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13-month investigation leads to 12 arrests in insurance fraud scheme

By Staff | Mar 22, 2012

Following a 13-month investigation involving multiple agencies, 12 people were federally indicted in connection to fraudulent insurance schemes.

Authorities announced Thursday the completion of Operation Whiplash. The investigation identified health care clinics, individuals and businesses involved in personal injury protection, or PIP, insurance fraud, according to officials.

“This is a huge victory for the insurance industry. It’s millions of dollars in possible savings,” said Ralph Garcia of the National Insurance Crime Bureau.

The U.S. Attorney’s Office, Middle District of Florida, has charged the following people with conspiracy to commit mail fraud and health care fraud, health care fraud aiding and abetting and mail fraud aiding and abetting:

– Joanna Capote, 23, of Cape Coral

– Stephen M. Lovell, 54, of Windermere

– Francisco Huici Fernandez, 39, of Cape Coral

– Ernesto Diaz, 30, of Cape Coral

– Karen Carmona Jackson, 29, of Lake Wales

– Jeanine Lastres Huici, 41, of Cape Coral

– Sonia Arroyo, 52, of Cape Coral

– Marylda Santana, 21, of Cape Coral

– Indra Lemus Castellanos, 19, of Cape Coral

Lovell, Fernandez, Diaz, Jackson and Huici were also charged with conspiracy to commit money laundering and money laundering aiding and abetting.

Lovell was additionally charged with money laundering.

According to Garcia, Lovell was the “nemesis” of the insurance agencies for 15 years. They believed he was involved with fraud but could not prove it.

“The significance of some of these arrests,” Garcia said.

In a second indictment, Fernandez and Santana were charged with conspiracy to commit mail fraud and health care fraud, along with the following people:

– Abel De Jesus Perez, 43, of Cape Coral

– Victor Caballero Duarte, 22, of Cape Coral

– Adrian Perez, 21, of Cape Coral

Perez, Duarte, Santana and Perez were additionally charged with health care fraud aiding and abetting, and mail fraud aiding and abetting.

Perez was also charged with conspiracy to commit money laundering.

Each of the counts carry a maximum penalty of 20 years in federal prison.

Authorities estimate that the two clinics used in the schemes may be responsible for up to $22.5 million of insurance fraud per year.

“Health care fraud permeates Southwest Florida,” Chief Assistant U.S. Attorney Nicole Waid said, adding that this type of insurance fraud puts a burden on regular ratepayers.

In February 2011, the CCPD’s Special Investigations Unit established a task force to look into staged traffic crashes and joined with other agencies tied to these incidents in an effort to create a far-reaching joint investigation.

The Hialeah Police Department, the City of Miami Police Department, United States Secret Service, Internal Revenue Service and Florida’s Department of Financial Service became involved, along with several insurance companies.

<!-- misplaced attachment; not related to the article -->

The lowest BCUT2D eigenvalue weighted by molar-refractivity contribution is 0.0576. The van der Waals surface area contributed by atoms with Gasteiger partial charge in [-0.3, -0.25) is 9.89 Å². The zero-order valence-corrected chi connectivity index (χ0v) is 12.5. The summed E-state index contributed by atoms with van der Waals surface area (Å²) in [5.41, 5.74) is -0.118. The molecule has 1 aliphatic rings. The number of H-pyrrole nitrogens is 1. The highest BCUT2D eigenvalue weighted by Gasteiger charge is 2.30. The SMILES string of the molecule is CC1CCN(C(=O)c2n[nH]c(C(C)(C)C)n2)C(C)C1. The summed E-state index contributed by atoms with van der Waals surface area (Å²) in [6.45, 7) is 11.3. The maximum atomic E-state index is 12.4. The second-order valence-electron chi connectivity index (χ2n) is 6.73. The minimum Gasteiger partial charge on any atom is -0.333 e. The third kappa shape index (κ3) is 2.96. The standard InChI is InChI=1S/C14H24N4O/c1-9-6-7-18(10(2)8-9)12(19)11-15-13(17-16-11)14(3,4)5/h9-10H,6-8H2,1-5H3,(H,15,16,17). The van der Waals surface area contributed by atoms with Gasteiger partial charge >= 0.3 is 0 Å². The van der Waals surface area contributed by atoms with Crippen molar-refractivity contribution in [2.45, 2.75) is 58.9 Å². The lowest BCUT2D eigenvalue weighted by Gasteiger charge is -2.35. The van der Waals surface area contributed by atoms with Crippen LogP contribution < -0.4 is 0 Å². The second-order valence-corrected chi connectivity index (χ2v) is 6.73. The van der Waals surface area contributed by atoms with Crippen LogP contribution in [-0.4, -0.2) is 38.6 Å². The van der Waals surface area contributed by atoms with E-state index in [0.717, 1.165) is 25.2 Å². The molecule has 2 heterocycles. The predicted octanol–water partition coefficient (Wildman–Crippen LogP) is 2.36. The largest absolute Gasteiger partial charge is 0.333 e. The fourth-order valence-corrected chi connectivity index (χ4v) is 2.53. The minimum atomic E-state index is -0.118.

“They’re concerned, we’re concerned,” Cape Coral Police Chief Jay Murphy said. “It just shows that there is a significant problem in in this area.”

According to the indictments, Xtreme Care Rehabilitation Center and C & A Family Rehab Center were operating in the Cape as unlicensed clinics since 2009. With licensed health care practioners, like Lovell, claiming ownership of the clinics, they were able to get around Florida’s licensing requirements.

Others charged in the indictments were the true owners, officials said.

The accused reportedly recruited people to be involved in staged traffic accidents and claim to have injuries. The individuals would go to the clinics in exchange for payment, and the clinics submitted false insurance claims.

Treatment was never provided or was not medically necessary.

Once the insurance companies paid on the false claims, the monies were transferred to corporations created by those involved, according to the indictments. Payments were taken out of the corporate bank accounts.

During the course of the investigation, law enforcement observed and documented more than 200 acts of mail and health care fraud.

“This is a problem in Southwest Florida,” CCPD Det. Josh Silko said. “Major insurance companies are affected by this fraud every day.”

“This is just the beginning,” he added.

According to Silko, authorities infiltrated the scam as part of Operation Whiplash and officers took part in “a number” of staged crashes.

“Our undercover detectives were able to participate,” he said.

Afterward, they became “patients” at the involved clinics.

“It’s still an open investigation,” Silko said. “It’s still ongoing.”

There are no pending arrests, however, tied to the indictments.

As part of the operation, authorities seized a fixed wing single engine airplane that belonged to Lovell, as well as a 2010 Honda and 2004 BMW. Police also seized the clinic bank accounts and the corporate accounts.